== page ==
Before the end of the fiscal year on September 30, most agencies go into panic-mode. Those who are close to exceeding their budgets for the year do whatever they can to stay just under budget to make sure they don’t get in trouble, just in case it’s their turn to have someone on Capitol Hill or in the bureaucracy take a look at their books. This is the good side of panic-mode and needs to be pushed further. If agencies aren’t able to run within their budget, changes must be made.
The bad side of panic-mode is when agencies haven’t spent enough. In an atmosphere of ballooning debt and busted budgets, it’s insane to think there are agencies out there trying to spend as much money as possible at the end of the year, but that’s exactly what happens. Why? Because any money they don’t spend in their budget goes right back to the Treasury. There’s no carrying over budget the budget surplus. There’s also no reward for the people who keep an agency working under budget, other than the occasional kudos and good marks on the resume of some of the leaders. Perhaps worst of all is the reality that these agencies know all-too-well: if they don’t spend all the money they’re allotted, there’s a chance their budgets will be cut.
An argument can be made that this system makes sense because it keeps agencies working as close to their allotment as possible. We don’t want them to be too far under budget, the argument goes, because that means they’re not doing the entire job they’re supposed to do. On the surface, this might actually make a little sense. In reality, it’s complete hogwash.
A business or department within a business that’s able to perform well while staying under budget is doing a good job. If people within this business or department are able to accomplish their goals by innovation, improving efficiency, or cutting costs without cutting corners, rewards are normally expected. The owners get higher profits. Managers and employees often get bonuses. The coffers are increased to prepare for future challenges. All is well.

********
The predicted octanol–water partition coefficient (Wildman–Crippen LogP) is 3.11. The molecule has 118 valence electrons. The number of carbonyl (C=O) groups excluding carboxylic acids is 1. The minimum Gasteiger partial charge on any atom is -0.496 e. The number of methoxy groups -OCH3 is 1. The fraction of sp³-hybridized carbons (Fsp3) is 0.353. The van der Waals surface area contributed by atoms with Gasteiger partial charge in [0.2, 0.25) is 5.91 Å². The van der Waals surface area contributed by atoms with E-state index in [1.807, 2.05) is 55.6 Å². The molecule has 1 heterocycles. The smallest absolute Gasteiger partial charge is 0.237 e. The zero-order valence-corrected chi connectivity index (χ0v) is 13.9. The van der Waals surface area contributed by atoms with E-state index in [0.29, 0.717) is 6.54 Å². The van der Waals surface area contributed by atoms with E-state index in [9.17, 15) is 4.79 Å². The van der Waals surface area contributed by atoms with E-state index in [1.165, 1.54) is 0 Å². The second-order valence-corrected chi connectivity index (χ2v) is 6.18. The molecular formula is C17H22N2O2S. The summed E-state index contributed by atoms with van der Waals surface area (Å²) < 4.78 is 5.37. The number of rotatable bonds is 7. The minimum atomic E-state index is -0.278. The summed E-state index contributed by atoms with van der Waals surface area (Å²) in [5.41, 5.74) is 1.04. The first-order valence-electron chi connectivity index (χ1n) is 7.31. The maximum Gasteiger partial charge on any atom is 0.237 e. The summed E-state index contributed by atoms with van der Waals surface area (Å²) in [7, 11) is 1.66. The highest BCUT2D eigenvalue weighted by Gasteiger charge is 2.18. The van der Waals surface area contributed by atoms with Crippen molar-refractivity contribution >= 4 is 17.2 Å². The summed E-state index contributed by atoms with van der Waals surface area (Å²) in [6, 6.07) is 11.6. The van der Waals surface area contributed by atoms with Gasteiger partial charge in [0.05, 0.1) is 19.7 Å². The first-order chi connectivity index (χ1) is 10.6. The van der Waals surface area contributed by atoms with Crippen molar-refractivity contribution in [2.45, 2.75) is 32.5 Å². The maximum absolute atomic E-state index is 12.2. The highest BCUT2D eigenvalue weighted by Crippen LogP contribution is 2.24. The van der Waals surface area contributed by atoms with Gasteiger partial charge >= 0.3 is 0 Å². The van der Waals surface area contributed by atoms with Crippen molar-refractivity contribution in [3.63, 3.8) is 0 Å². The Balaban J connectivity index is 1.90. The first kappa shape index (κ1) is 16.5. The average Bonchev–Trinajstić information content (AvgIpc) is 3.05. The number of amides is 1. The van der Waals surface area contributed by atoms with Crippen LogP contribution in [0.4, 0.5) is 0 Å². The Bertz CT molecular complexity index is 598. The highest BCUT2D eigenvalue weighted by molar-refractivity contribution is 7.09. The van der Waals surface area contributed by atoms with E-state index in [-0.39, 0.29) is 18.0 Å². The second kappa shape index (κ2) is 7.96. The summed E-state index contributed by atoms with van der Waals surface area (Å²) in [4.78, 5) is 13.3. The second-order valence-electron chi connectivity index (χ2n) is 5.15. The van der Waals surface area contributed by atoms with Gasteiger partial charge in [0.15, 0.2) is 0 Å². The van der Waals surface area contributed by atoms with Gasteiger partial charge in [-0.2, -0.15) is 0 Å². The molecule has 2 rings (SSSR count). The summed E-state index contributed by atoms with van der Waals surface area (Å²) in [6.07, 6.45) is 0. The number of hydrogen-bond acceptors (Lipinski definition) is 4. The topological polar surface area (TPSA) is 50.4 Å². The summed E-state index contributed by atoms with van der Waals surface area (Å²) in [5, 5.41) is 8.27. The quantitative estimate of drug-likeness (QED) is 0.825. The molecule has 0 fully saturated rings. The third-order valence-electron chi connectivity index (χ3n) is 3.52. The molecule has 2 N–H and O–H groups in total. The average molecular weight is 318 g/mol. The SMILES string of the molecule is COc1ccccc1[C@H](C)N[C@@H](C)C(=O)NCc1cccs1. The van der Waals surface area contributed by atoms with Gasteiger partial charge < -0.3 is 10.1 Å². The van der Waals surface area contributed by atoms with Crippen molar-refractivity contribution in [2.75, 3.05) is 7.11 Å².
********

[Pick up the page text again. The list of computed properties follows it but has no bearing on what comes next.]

That’s not how DC works. Spend all the money you can without going over and you get to keep your job. Do better than you’re supposed to do and you’re going to get the shaft. That mentality is one of the reasons we’re not working down the debt, not reducing budgets, and failing more often than succeeding at achieving the goals for the people. If DC had more of a business-like mentality, the effectiveness of nearly every agency would be improved.
When Donald Trump was elected President, there was hope that this might be the way government headed. When he started plugging in business professionals into his cabinet, hope rose even further. What we’ve seen is the exact opposite. There have been good moves made in some agencies and departments, but they’ve been mostly improvements on the original theme rather than the drastic transformation and paradigm shift we’ve needed.
Veronique de Rugy posted a very enlightening article over at Reason:
For executive branch departments, Fichtner shows that on average, 16.3 percent of contract expenditures happen in September. This is twice as much as the 8.3 percent of the annual budget you would expect to be spent in a given month if the money were split evenly across the year. The State Department and the Department of Housing and Urban Development are even worse, consistently spending a third of their total contracting budgets in September.
This happens regardless of administration, party control of Congress, or type of budget resolution. And it is not new. Back in 1978, the Government Accountability Office sounded the alarm with a report finding that agencies on average spent 21 percent of their budgets in the final two months of the fiscal year.
How much money are we talking about? In 2017, federal agencies excluding the Department of Defense spent $11.1 billion in the final week of September. Despite Trump’s big promises to find cost savings, the Office of the President alone spent $21.8 million on furniture, electrical hardware, supplies, and flooring—four times as much as Barack Obama spent during the same period a year earlier.
Is there a solution? Yes. Hold people accountable for wasteful spending, especially if they go over budget, but more importantly reward people and agencies for smart spending. Give out bonuses. Allow a certain percentage of their surplus to go towards the following year. Treat running an agency like running a business. It won’t solve all the problems, but at this point we need every positive fiscal move we can make.